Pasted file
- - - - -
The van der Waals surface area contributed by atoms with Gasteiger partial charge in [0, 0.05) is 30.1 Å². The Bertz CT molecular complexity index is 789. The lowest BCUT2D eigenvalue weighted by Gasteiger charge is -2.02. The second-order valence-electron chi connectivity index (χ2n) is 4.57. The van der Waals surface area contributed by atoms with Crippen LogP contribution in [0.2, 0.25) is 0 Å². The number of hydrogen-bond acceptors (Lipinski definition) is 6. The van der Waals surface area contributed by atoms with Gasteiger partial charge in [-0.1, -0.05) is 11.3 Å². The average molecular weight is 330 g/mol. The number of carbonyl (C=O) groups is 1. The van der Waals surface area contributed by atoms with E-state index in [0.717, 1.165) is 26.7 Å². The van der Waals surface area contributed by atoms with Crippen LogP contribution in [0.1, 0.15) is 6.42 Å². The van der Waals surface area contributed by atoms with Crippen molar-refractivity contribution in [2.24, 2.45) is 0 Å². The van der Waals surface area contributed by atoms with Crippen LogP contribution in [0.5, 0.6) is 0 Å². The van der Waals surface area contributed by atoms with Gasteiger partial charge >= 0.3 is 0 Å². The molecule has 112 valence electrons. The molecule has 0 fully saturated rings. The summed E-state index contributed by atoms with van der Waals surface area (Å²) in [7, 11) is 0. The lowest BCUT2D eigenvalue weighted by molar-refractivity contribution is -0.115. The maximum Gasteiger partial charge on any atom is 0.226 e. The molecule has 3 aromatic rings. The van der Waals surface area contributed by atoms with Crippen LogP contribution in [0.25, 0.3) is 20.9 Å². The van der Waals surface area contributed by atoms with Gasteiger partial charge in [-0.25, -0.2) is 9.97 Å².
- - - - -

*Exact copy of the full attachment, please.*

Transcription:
The van der Waals surface area contributed by atoms with Gasteiger partial charge in [0, 0.05) is 30.1 Å². The Bertz CT molecular complexity index is 789. The lowest BCUT2D eigenvalue weighted by Gasteiger charge is -2.02. The second-order valence-electron chi connectivity index (χ2n) is 4.57. The van der Waals surface area contributed by atoms with Crippen LogP contribution in [0.2, 0.25) is 0 Å². The number of hydrogen-bond acceptors (Lipinski definition) is 6. The van der Waals surface area contributed by atoms with Gasteiger partial charge in [-0.1, -0.05) is 11.3 Å². The average molecular weight is 330 g/mol. The number of carbonyl (C=O) groups is 1. The van der Waals surface area contributed by atoms with E-state index in [0.717, 1.165) is 26.7 Å². The van der Waals surface area contributed by atoms with Crippen LogP contribution in [0.1, 0.15) is 6.42 Å². The van der Waals surface area contributed by atoms with Crippen molar-refractivity contribution in [2.24, 2.45) is 0 Å². The van der Waals surface area contributed by atoms with Crippen LogP contribution in [0.5, 0.6) is 0 Å². The van der Waals surface area contributed by atoms with Gasteiger partial charge >= 0.3 is 0 Å². The molecule has 112 valence electrons. The molecule has 0 fully saturated rings. The summed E-state index contributed by atoms with van der Waals surface area (Å²) in [7, 11) is 0. The lowest BCUT2D eigenvalue weighted by molar-refractivity contribution is -0.115. The maximum Gasteiger partial charge on any atom is 0.226 e. The molecule has 3 aromatic rings. The van der Waals surface area contributed by atoms with Crippen LogP contribution in [0.25, 0.3) is 20.9 Å². The van der Waals surface area contributed by atoms with Gasteiger partial charge in [-0.25, -0.2) is 9.97 Å².